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  43.  2
    Problematizing the Problematic.Mark G. E. Kelly - 2018 - Angelaki 23 (2):155-169.
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  44.  4
    On the Problem and Mystery of Evil.Jill Hernandez - 2018 - Angelaki 23 (2):113-124.
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  45.  7
    Problematization in Foucault’s Genealogy and Deleuze’s Symptomatology.Colin Koopman - 2018 - Angelaki 23 (2):187-204.
  46.  2
    Bergson’s Method of Problematisation and the Pursuit of Metaphysical Precision.Craig Lundy - 2018 - Angelaki 23 (2):31-44.
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  47.  16
    The Errors of History.Alison Ross - 2018 - Angelaki 23 (2):139-154.
    This paper critically evaluates Foucault’s relation to Bachelard and Canguilhem. It reconsiders the relevance of the concept of “influence” for treating this relation in order to register the more sceptical position Foucault adopts towards knowledge practices than either of these figures from twentieth-century French epistemology.
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  48.  3
    Towards a Phenomenology of Sagesse.Matthew Sharpe - 2018 - Angelaki 23 (2):125-138.
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  49.  5
    Simondon on the Notion of the Problem.Daniela Voss - 2018 - Angelaki 23 (2):94-112.
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  50.  2
    Capote’s Frozen Cats.Michael P. Bibler - 2018 - Angelaki 23 (1):116-130.
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  51.  6
    Queer Objects.Guy Davidson & Monique Rooney - 2018 - Angelaki 23 (1):3-4.
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  52.  3
    Queer Objects.Guy Davidson & Monique Rooney - 2018 - Angelaki 23 (1):1-2.
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  53.  1
    Cooper’s Queer Objects.Marcie Frank - 2018 - Angelaki 23 (1):131-143.
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  54.  1
    Library Trolls and Database Animals.Melissa Hardie - 2018 - Angelaki 23 (1):48-60.
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  55.  1
    Eve Sedgwick’s “Other Materials”.Scott Herring - 2018 - Angelaki 23 (1):5-18.
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  56.  1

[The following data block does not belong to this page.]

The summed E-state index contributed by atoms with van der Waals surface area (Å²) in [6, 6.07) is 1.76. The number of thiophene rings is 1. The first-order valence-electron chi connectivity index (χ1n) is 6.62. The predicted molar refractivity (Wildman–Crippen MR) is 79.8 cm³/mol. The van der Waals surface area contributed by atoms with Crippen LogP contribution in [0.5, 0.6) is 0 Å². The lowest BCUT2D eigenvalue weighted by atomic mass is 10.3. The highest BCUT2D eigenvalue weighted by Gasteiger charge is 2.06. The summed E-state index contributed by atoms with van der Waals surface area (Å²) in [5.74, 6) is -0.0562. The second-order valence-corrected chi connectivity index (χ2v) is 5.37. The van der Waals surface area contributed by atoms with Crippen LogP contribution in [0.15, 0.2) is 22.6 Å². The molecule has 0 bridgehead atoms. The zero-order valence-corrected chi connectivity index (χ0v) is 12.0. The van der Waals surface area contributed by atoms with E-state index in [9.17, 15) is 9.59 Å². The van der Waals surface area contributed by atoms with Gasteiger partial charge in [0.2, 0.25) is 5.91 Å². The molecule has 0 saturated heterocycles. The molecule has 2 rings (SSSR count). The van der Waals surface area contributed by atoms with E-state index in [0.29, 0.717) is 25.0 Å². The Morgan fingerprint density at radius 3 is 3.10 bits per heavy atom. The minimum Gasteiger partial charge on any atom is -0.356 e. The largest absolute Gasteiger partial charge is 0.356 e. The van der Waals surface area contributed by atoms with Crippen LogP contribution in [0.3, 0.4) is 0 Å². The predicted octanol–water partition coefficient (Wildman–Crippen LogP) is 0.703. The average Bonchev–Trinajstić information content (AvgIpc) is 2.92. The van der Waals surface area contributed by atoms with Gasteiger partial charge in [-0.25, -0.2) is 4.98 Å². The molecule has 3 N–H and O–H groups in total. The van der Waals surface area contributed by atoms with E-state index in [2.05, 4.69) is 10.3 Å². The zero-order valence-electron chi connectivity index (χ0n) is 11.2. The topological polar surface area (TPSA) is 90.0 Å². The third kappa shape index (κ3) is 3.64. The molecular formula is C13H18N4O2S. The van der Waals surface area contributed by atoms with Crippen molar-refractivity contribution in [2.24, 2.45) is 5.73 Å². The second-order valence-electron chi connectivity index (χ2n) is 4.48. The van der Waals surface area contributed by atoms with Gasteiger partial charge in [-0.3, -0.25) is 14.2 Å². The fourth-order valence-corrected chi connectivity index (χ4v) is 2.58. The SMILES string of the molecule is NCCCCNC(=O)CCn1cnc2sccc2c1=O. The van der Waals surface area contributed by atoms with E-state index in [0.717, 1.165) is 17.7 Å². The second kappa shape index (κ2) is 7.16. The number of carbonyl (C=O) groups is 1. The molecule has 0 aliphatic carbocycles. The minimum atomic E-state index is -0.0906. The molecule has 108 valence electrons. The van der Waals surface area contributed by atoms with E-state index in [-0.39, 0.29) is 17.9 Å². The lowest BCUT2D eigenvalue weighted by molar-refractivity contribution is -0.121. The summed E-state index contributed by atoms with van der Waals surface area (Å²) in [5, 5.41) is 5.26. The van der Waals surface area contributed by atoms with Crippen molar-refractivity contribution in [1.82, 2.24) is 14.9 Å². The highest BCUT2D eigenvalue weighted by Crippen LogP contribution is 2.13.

Tom Ripley, Queer Exceptionalism, and the Anxiety of Being Close to Normal.Victoria Hesford - 2018 - Angelaki 23 (1):102-115.
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  57.  2
    Solid Objects and Modern Tonics, or, Who’s Afraid of the Big Camp Woolf?Alexander Howard - 2018 - Angelaki 23 (1):32-47.
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  58.  1
    On Ray Johnson's Sexuality, Loves, and Friendships.Benjamin Kahan - 2018 - Angelaki 23 (1):85-87.
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  59.  1
    Ray Johnson’s Anti-Archive.Benjamin Kahan - 2018 - Angelaki 23 (1):61-84.
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  60.  1
    Medea's Perineum.So Mayer - 2018 - Angelaki 23 (1):188-193.
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  61.  2
    Feral with Vulnerability.Kaye Mitchell - 2018 - Angelaki 23 (1):194-198.
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  62.  2
    The Shameless Performativity of Camp in Patrick White’s the Twyborn Affair.Jackson Moore - 2018 - Angelaki 23 (1):88-101.
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  63.  5
    Theory and the Everyday.Monica B. Pearl - 2018 - Angelaki 23 (1):199-203.
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  64.  2
    Queer Objects and Intermedial Timepieces.Monique Rooney - 2018 - Angelaki 23 (1):156-173.
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  65.  3
    Ephemeraphilia.Gillian Russell - 2018 - Angelaki 23 (1):174-186.
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  66.  5
    On Being a Good-Enough Reader of Maggie Nelson's the Argonauts.Jackie Stacey - 2018 - Angelaki 23 (1):204-208.
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  67.  3
    Objects of Desire.Nikola Stepić - 2018 - Angelaki 23 (1):144-155.
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  68.  4
    In the Margins with the Argonauts.Robyn Wiegman - 2018 - Angelaki 23 (1):209-213.
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  69.  2
    Acts Against Nature.Elizabeth A. Wilson - 2018 - Angelaki 23 (1):19-31.